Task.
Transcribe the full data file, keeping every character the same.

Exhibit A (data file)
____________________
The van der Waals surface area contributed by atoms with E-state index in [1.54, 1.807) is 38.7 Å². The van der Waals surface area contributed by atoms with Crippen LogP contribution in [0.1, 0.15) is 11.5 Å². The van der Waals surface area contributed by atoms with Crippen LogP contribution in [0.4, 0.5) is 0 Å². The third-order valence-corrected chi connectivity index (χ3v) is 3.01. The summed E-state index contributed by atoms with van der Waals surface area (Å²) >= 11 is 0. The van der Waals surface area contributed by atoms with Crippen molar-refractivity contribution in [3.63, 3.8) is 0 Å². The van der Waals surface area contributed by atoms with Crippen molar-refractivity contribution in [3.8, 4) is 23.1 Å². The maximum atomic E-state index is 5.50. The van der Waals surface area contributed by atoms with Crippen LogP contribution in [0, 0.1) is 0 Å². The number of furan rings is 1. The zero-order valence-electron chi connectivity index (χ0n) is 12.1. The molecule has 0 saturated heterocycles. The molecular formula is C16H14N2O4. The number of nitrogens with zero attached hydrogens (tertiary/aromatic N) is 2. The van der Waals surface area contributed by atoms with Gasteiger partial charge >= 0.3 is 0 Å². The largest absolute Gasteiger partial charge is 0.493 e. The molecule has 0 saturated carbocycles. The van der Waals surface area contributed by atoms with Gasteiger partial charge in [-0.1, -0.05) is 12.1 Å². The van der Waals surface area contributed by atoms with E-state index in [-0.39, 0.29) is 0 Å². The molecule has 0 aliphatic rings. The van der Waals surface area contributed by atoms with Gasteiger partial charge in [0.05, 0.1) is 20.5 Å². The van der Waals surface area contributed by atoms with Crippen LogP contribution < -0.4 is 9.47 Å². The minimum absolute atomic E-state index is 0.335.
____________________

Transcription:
The van der Waals surface area contributed by atoms with E-state index in [1.54, 1.807) is 38.7 Å². The van der Waals surface area contributed by atoms with Crippen LogP contribution in [0.1, 0.15) is 11.5 Å². The van der Waals surface area contributed by atoms with Crippen LogP contribution in [0.4, 0.5) is 0 Å². The third-order valence-corrected chi connectivity index (χ3v) is 3.01. The summed E-state index contributed by atoms with van der Waals surface area (Å²) >= 11 is 0. The van der Waals surface area contributed by atoms with Crippen molar-refractivity contribution in [3.63, 3.8) is 0 Å². The van der Waals surface area contributed by atoms with Crippen molar-refractivity contribution in [3.8, 4) is 23.1 Å². The maximum atomic E-state index is 5.50. The van der Waals surface area contributed by atoms with Crippen LogP contribution in [0, 0.1) is 0 Å². The number of furan rings is 1. The zero-order valence-electron chi connectivity index (χ0n) is 12.1. The molecule has 0 saturated heterocycles. The molecular formula is C16H14N2O4. The number of nitrogens with zero attached hydrogens (tertiary/aromatic N) is 2. The van der Waals surface area contributed by atoms with Gasteiger partial charge >= 0.3 is 0 Å². The largest absolute Gasteiger partial charge is 0.493 e. The molecule has 0 saturated carbocycles. The van der Waals surface area contributed by atoms with Gasteiger partial charge in [-0.1, -0.05) is 12.1 Å². The van der Waals surface area contributed by atoms with E-state index in [-0.39, 0.29) is 0 Å². The molecule has 0 aliphatic rings. The van der Waals surface area contributed by atoms with Gasteiger partial charge in [0.05, 0.1) is 20.5 Å². The van der Waals surface area contributed by atoms with Crippen LogP contribution < -0.4 is 9.47 Å². The minimum absolute atomic E-state index is 0.335.